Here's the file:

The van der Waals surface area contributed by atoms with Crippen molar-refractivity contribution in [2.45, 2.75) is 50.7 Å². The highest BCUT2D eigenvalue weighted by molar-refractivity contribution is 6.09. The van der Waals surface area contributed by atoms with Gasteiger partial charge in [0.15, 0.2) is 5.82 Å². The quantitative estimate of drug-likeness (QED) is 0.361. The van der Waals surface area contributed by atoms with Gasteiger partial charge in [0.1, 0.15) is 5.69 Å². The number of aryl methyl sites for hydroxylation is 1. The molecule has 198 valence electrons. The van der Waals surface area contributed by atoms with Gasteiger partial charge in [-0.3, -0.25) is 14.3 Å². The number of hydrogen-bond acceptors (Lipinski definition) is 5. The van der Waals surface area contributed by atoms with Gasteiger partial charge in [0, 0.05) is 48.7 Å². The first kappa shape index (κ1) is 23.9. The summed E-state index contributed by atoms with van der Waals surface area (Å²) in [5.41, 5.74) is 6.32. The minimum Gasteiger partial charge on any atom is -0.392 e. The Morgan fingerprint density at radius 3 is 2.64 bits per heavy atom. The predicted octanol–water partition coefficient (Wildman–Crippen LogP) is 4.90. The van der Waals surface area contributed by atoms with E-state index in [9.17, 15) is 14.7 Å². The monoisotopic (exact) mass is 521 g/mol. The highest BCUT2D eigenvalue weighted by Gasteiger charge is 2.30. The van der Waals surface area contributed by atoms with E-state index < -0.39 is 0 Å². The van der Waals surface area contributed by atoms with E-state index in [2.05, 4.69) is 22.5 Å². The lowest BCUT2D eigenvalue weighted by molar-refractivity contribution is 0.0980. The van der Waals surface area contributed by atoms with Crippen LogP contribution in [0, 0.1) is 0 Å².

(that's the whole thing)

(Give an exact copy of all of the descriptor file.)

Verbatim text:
The van der Waals surface area contributed by atoms with Crippen molar-refractivity contribution in [2.45, 2.75) is 50.7 Å². The highest BCUT2D eigenvalue weighted by molar-refractivity contribution is 6.09. The van der Waals surface area contributed by atoms with Gasteiger partial charge in [0.15, 0.2) is 5.82 Å². The quantitative estimate of drug-likeness (QED) is 0.361. The van der Waals surface area contributed by atoms with Gasteiger partial charge in [0.1, 0.15) is 5.69 Å². The number of aryl methyl sites for hydroxylation is 1. The molecule has 198 valence electrons. The van der Waals surface area contributed by atoms with Gasteiger partial charge in [-0.3, -0.25) is 14.3 Å². The number of hydrogen-bond acceptors (Lipinski definition) is 5. The van der Waals surface area contributed by atoms with Gasteiger partial charge in [0, 0.05) is 48.7 Å². The first kappa shape index (κ1) is 23.9. The summed E-state index contributed by atoms with van der Waals surface area (Å²) in [5.41, 5.74) is 6.32. The minimum Gasteiger partial charge on any atom is -0.392 e. The Morgan fingerprint density at radius 3 is 2.64 bits per heavy atom. The predicted octanol–water partition coefficient (Wildman–Crippen LogP) is 4.90. The van der Waals surface area contributed by atoms with E-state index in [9.17, 15) is 14.7 Å². The monoisotopic (exact) mass is 521 g/mol. The highest BCUT2D eigenvalue weighted by Gasteiger charge is 2.30. The van der Waals surface area contributed by atoms with E-state index < -0.39 is 0 Å². The van der Waals surface area contributed by atoms with E-state index in [2.05, 4.69) is 22.5 Å². The lowest BCUT2D eigenvalue weighted by molar-refractivity contribution is 0.0980. The van der Waals surface area contributed by atoms with Crippen LogP contribution in [0, 0.1) is 0 Å².